Similar techniques apply to all furniture or cabinet projects. Almost any project can be built utilizing a few basic woodworking techniques. Today's furniture and woodwork projects are almost all built with both hardwood plywood and lumber solids. The combination of both components work to create better built projects that last longer than traditional solid wood cabinets or furniture items.
Mitering is an upper skill level technique of cabinet and furniture making. Mitered plywood utilizes a 45-degree angle on all sides that connect together. This technique is somewhat difficult to achieve but yields results that show true craftsmanship. Mitered corners can be used on freestanding island bases or cabinet corners to provide a seamless edge. Use miters on small chests, podiums or anywhere that exposed plywood edges need to be hidden. Mitering takes practice. Before attempting it, all 45-degree angles should be tested and pre-fit. If any discrepancies are noted, adjustments can be made to the angle before assembly.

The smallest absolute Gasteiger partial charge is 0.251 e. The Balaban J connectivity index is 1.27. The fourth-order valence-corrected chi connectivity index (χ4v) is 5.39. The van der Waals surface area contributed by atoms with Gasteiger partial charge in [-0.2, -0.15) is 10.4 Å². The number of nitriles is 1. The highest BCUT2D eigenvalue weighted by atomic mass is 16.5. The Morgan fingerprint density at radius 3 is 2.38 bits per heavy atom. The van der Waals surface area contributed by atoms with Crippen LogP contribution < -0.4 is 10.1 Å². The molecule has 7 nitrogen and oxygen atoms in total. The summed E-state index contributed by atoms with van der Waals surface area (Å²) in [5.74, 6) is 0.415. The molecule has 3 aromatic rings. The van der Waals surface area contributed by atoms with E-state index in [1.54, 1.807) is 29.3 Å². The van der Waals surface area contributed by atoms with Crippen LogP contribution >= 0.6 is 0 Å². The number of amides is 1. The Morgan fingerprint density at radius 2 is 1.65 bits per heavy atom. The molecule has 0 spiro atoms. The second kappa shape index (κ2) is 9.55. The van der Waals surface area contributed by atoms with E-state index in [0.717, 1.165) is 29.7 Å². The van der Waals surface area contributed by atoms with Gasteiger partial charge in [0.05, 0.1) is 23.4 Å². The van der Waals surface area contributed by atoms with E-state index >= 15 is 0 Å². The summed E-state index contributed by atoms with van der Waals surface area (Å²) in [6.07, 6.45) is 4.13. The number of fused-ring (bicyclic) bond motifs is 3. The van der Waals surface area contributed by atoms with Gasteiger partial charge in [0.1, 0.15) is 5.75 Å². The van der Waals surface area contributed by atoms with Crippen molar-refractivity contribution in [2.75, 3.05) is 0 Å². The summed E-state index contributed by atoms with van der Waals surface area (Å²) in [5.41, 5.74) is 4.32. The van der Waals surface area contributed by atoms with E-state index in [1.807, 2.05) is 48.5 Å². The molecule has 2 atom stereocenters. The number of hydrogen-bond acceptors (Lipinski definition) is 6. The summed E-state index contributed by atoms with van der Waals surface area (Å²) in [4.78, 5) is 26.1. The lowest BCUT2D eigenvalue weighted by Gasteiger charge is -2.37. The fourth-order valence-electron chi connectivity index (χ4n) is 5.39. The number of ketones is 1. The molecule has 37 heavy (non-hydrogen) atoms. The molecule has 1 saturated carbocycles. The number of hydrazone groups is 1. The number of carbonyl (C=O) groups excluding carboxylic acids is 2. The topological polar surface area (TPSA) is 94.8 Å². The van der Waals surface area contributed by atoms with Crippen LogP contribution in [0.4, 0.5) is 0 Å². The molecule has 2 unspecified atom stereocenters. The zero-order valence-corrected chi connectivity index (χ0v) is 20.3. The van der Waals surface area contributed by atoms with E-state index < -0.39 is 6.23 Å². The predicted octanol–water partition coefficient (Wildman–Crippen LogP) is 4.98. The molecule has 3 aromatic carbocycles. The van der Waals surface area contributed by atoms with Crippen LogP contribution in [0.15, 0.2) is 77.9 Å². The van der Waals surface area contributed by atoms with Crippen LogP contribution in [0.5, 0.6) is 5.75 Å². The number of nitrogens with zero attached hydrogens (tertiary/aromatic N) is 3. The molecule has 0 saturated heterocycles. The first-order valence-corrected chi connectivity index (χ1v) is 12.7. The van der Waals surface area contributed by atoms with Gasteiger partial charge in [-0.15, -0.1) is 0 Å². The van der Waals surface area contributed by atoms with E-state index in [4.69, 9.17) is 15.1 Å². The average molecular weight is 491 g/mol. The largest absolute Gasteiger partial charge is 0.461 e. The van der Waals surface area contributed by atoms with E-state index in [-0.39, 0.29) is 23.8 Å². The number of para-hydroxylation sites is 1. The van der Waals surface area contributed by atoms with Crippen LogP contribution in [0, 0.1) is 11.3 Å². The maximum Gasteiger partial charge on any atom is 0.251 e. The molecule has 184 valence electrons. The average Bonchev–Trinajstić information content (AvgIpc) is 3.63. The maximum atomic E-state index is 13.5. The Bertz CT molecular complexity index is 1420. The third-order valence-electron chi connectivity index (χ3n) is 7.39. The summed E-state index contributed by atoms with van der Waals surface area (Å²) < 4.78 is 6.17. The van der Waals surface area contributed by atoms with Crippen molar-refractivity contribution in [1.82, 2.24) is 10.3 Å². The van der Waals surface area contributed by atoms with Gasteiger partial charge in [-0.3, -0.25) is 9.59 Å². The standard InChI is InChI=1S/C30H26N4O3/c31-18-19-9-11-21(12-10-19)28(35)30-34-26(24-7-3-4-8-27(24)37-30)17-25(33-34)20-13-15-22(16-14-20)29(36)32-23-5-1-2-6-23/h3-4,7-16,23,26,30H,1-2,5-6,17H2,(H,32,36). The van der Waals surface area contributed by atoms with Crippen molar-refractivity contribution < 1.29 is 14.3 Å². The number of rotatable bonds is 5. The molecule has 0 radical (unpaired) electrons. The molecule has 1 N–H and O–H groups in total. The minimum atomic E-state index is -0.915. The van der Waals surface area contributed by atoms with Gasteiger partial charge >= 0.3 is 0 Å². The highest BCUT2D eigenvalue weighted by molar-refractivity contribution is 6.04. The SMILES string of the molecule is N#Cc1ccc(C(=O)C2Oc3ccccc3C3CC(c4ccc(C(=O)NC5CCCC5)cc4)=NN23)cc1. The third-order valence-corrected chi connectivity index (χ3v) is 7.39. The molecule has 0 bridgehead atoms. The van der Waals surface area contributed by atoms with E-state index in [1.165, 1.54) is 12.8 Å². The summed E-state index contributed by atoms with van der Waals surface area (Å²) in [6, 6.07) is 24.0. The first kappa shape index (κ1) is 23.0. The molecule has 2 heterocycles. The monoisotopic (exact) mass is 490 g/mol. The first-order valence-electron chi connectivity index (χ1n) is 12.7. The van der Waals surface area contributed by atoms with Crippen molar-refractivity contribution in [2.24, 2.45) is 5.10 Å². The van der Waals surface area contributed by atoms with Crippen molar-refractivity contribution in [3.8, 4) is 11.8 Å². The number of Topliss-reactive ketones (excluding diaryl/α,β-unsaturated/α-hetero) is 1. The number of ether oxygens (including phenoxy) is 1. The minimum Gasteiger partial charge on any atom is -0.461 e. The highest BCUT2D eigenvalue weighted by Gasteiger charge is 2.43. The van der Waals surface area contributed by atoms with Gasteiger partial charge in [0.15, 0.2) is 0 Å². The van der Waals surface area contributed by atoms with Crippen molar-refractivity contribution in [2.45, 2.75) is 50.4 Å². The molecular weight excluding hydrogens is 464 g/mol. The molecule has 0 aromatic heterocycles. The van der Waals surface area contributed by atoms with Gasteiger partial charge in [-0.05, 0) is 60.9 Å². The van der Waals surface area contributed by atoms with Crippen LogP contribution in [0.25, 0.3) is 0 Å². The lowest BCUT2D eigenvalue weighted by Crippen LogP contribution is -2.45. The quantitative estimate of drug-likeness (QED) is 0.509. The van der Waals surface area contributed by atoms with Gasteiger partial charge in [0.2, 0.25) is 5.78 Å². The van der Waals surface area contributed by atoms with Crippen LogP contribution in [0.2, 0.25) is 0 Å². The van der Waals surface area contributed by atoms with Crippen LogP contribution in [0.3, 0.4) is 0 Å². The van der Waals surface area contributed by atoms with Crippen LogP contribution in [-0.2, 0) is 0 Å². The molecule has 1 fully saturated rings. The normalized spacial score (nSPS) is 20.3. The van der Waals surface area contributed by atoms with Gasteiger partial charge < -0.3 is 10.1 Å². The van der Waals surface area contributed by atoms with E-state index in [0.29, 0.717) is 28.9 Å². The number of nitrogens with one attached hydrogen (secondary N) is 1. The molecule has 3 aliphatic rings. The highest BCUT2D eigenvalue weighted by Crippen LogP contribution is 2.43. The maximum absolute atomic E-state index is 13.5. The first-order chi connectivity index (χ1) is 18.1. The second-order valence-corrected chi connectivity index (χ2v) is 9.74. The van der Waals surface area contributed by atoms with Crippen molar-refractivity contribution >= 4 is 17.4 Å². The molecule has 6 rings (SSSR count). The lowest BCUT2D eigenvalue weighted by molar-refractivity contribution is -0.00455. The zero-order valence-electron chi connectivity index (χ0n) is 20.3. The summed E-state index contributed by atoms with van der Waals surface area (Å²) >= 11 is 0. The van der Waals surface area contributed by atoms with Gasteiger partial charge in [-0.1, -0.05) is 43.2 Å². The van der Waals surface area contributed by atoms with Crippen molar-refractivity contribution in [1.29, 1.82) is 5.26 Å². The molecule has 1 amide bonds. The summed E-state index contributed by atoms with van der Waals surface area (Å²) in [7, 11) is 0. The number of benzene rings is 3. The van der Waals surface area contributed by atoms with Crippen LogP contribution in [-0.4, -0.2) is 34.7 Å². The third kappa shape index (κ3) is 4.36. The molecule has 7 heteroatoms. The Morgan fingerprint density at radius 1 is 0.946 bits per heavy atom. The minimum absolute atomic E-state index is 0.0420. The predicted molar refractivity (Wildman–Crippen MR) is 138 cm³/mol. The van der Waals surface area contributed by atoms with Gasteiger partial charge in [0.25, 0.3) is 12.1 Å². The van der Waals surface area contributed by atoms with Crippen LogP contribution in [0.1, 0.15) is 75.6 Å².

Three-eighths lip (3/8-lip) is a technique that woodworkers use on cabinet doors so that they fit half way into a cabinet opening. It is also a type of joint utilized to connect cabinet jambs together when the joint is not visible. It is a strong joint also used in small furniture items like coffee and end tables, desks and chests. It is accomplished by cutting a 3/8-inch channel or "dado" down the side of a piece of 3/4-inch plywood on two pieces that connect. The two channels are joined with glue and pin nails. The accumulative thickness balances out at 3/4 inch to form the joint.
Butt joints are the most common of all joints. Use the butt joint to build large bookcases, shelving or simple cabinets. With modern glue and staples, the butt joint is almost just as strong as any other type of joint when assembling cabinets or headboards, chests or small tables. Butt joint construction is faster than any other production joint and used by more production cabinet shops than any other type of joint.
For all cabinet and furniture projects, including those built with mitered edges, 3/8-lip edges or butt joints, face frame construction is the strongest. Face frames give projects the hardwood appearance sought after by those who appreciate craftsmanship. After the cabinets are built with plywood, face frames are built out of hardwood. They are then glued onto the front of the cabinets or furniture projects. Almost all cabinets have traditional face frame construction.